As a result of not fully comprehending, or incorporating the TEV of forest value sets , the State and Provincial Forest Department does not fully address communities’ needs which probably means that existing measures for joint management of National Parks, reserves, etc are less consensual and efficient (and thus more conflict-based) than they need be. Experience from around the world (Reid & Miller 1989) suggests that when nature conservation/forestry interventions are introduced ex situ, and seek legitimacy and authority through government without fully incorporating local value systems, this tends to reinforce existing divisions between local people and government, thereby increasing alienation and conflict (Guha 1992 Sherpa 1993). Natural resource expropriation by the State can lead to psychological imbalances and identity crises that may be more or less severe according to the coping strategies (e.g., social change, acceptance, mobility or – particularly – social creativity) that are adopted by various ethnic groups (See Bonaiuto, M et al 2002 Levi-Straus, 1977 Tajfel, 1978). Evidence from China suggests that bolstering of group language, culture, religion, self-identity, place attachment and nationalism are all forms of this phenomenon (Litzinger, 2000 Karmay, S. 1994)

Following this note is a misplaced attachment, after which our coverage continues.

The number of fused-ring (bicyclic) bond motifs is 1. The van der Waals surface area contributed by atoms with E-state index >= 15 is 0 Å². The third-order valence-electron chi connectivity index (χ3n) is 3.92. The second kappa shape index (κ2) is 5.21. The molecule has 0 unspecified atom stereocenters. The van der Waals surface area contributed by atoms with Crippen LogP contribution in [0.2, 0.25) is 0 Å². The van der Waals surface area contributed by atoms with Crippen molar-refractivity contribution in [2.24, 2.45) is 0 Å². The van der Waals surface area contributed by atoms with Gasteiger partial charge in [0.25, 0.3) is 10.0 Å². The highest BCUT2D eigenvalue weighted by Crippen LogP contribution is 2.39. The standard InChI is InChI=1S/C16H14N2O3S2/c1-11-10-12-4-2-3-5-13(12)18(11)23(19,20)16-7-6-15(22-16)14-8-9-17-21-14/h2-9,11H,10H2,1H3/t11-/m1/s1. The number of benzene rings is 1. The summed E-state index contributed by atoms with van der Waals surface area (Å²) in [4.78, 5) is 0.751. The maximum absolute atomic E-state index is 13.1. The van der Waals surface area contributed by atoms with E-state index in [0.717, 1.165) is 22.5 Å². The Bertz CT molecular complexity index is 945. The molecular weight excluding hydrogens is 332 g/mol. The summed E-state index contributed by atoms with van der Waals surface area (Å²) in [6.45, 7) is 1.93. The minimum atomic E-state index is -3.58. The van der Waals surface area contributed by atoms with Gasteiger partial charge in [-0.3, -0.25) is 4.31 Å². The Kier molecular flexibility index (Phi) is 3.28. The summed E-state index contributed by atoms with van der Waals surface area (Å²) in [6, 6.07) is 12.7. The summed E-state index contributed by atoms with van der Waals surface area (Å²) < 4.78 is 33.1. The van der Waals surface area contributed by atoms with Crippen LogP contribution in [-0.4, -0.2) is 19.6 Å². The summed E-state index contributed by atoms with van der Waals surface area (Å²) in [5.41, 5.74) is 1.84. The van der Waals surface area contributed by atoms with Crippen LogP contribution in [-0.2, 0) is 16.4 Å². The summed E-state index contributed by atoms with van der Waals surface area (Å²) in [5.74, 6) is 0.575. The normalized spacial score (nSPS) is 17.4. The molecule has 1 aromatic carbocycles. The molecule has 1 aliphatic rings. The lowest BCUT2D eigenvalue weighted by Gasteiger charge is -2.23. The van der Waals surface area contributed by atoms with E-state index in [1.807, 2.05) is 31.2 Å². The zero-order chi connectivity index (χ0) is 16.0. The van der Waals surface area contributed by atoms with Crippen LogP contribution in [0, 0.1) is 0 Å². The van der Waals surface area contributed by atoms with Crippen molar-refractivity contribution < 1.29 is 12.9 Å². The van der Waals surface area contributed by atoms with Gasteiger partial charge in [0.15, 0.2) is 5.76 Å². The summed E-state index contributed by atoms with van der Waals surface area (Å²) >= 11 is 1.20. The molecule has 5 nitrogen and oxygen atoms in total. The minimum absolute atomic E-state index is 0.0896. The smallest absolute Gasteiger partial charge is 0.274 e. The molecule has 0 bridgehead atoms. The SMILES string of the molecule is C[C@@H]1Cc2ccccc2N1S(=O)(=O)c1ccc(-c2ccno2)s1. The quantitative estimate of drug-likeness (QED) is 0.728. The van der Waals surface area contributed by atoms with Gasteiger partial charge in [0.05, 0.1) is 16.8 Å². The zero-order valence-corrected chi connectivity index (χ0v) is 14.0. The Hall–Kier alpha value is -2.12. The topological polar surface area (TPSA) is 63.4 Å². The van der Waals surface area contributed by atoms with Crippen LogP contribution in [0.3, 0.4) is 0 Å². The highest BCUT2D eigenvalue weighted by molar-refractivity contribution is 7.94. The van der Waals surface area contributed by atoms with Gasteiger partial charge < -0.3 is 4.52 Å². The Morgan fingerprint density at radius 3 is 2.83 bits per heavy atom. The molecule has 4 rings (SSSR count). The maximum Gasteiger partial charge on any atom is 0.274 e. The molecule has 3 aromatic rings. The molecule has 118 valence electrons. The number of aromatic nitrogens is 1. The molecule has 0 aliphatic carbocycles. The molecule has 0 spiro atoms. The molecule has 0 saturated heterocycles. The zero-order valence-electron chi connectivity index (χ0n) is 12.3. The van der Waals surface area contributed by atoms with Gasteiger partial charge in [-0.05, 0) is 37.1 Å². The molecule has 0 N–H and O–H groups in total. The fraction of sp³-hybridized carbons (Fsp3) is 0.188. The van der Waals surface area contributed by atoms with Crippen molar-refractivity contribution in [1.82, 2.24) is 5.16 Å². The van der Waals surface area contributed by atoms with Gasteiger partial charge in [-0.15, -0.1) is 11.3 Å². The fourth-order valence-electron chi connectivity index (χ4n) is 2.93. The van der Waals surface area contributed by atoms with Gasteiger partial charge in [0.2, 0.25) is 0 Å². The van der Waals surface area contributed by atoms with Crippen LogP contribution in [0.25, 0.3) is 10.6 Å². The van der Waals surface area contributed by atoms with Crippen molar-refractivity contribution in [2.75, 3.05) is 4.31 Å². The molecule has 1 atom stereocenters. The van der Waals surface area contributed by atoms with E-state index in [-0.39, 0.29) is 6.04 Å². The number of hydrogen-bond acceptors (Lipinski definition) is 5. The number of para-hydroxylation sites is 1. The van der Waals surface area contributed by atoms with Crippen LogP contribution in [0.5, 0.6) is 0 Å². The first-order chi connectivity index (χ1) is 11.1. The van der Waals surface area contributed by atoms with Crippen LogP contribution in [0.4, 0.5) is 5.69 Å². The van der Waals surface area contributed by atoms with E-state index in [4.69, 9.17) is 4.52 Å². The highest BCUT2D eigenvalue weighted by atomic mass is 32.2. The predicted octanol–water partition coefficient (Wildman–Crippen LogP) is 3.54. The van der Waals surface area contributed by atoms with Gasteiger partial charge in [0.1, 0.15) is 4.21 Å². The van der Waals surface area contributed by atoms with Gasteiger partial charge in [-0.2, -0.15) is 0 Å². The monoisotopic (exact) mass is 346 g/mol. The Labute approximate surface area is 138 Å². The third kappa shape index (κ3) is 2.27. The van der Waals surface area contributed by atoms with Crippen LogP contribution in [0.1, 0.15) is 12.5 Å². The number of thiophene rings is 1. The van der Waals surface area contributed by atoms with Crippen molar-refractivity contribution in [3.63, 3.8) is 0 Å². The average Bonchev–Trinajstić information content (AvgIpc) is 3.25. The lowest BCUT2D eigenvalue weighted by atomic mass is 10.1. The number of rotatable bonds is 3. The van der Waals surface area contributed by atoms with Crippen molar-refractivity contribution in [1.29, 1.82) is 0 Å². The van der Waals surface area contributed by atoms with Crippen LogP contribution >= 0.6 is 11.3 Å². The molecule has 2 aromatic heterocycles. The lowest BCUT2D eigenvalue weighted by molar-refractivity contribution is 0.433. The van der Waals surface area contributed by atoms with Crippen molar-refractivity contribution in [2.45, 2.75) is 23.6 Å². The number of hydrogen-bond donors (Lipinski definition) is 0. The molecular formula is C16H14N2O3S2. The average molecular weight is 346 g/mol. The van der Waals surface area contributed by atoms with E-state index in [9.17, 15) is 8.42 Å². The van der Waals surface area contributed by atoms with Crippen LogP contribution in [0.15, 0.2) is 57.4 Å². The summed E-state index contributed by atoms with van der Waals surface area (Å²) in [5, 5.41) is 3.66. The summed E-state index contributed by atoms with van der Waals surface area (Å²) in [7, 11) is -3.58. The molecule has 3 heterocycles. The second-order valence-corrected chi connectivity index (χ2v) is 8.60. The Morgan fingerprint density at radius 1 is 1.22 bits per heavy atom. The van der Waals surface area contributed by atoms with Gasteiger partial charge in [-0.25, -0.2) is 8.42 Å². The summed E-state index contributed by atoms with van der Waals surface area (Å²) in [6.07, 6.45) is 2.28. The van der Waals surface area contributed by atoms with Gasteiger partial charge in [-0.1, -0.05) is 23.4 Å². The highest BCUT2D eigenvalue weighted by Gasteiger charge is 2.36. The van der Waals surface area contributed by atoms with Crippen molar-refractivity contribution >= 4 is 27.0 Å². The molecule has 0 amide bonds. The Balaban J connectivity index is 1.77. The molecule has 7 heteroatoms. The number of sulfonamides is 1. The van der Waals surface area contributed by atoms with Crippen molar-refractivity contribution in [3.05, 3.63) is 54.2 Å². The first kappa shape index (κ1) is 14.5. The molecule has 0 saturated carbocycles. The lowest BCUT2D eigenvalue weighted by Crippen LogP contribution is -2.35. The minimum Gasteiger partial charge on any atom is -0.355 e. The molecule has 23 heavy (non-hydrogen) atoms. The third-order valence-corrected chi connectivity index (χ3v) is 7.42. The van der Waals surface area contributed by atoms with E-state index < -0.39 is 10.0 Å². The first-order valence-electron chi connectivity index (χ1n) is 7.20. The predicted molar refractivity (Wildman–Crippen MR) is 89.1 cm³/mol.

Specifically in the Yunnan context, if State (and Provincial) planning was more firmly grounded in understanding local forest values and how local communities use forest resources, more sympathetic policies (i.e., as opposed to simple closure of traditional forests to local communities) for their joint management could be developed (e.g., by allowing for some forms of indirect use, for maintaining continuity of spiritual and cultural access, by preserving inter-generational environmental management knowledge and skills, by fostering place attachment etc).